Advertisment

New Home Device Measures Glucose in Saliva, Revolutionizing Diabetes Management

author-image
Sakchi Khandelwal
New Update
New Home Device Measures Glucose in Saliva, Revolutionizing Diabetes Management

Diabetes, a chronic disease affecting millions, necessitates regular blood glucose testing, often done through finger pricks. However, a breakthrough development by researchers from the University of Sherbrooke in Quebec, Canada, and Colgate-Palmolive in New Jersey, United States, has created a prototype home device that measures glucose in saliva with high sensitivity, eliminating the need for finger pricks. Saliva, an easily collectable transparent fluid, has long been considered an alternative source for tracking key biomarkers, but until now, accurate analysis required specialized lab equipment.

Advertisment

E-AB Biosensor: A Groundbreaking Innovation

The device utilizes an aptamer-based electrochemical biosensor (E-AB) that generates an electrochemical shift when a designed DNA fragment, known as an aptamer, attaches to a target biomarker in the sample. This technology has previously been used in blood samples, but has now been adapted for saliva samples. The researchers demonstrated that the sensor could accurately measure saliva glucose concentrations in just 30 seconds, and its sensitivity remained up to one week with proper care.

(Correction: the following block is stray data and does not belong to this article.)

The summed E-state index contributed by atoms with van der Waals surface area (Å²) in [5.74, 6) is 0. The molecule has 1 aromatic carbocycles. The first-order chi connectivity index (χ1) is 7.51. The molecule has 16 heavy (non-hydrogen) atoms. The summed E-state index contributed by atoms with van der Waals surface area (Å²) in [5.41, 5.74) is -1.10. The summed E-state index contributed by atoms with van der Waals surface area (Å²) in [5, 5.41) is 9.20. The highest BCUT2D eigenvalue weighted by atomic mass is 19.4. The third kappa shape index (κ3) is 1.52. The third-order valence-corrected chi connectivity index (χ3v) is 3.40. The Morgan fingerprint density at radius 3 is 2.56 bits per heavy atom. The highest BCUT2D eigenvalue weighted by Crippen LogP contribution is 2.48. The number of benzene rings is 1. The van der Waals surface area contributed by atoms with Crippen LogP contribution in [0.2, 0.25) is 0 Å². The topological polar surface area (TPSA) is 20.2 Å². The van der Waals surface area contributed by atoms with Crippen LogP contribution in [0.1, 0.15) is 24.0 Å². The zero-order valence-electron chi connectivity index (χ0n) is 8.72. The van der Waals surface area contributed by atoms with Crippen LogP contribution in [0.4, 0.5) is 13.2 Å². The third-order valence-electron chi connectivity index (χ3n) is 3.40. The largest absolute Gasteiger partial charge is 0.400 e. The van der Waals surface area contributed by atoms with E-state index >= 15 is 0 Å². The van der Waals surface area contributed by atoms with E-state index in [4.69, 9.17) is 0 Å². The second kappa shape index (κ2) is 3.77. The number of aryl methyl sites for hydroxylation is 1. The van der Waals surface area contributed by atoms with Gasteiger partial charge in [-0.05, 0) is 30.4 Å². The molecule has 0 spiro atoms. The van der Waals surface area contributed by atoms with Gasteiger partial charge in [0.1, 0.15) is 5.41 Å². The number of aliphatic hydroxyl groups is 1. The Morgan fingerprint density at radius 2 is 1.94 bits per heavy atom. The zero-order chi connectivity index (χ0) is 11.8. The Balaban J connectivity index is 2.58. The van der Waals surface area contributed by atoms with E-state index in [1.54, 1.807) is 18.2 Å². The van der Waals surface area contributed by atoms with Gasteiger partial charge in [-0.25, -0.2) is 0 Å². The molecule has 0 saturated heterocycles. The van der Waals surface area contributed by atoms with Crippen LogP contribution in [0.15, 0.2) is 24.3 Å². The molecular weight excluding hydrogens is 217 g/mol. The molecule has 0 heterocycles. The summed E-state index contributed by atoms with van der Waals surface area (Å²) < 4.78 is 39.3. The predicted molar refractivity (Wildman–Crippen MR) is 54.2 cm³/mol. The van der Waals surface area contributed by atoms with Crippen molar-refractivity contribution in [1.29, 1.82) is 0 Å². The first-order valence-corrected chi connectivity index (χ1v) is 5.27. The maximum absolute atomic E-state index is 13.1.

Expanding the Scope Beyond Glucose

Advertisment

Aside from glucose, the device can be adapted to detect other biomarkers, such as AMP, associated with gum disease. This innovation represents a significant advancement for at-home health monitoring, offering a less invasive and more convenient method, especially for individuals with chronic diseases like diabetes.

Bringing Lab Analysis Home

The introduction of this device is a step forward in making health monitoring less reliant on laboratory facilities. It's a promising tool for individuals who require regular health monitoring, reducing the need for frequent hospital visits and enabling more comfortable and efficient management of chronic conditions. This innovation marks a crucial stride in the field of biotechnology and has the potential to transform the way we approach personal health management.

Advertisment
Advertisment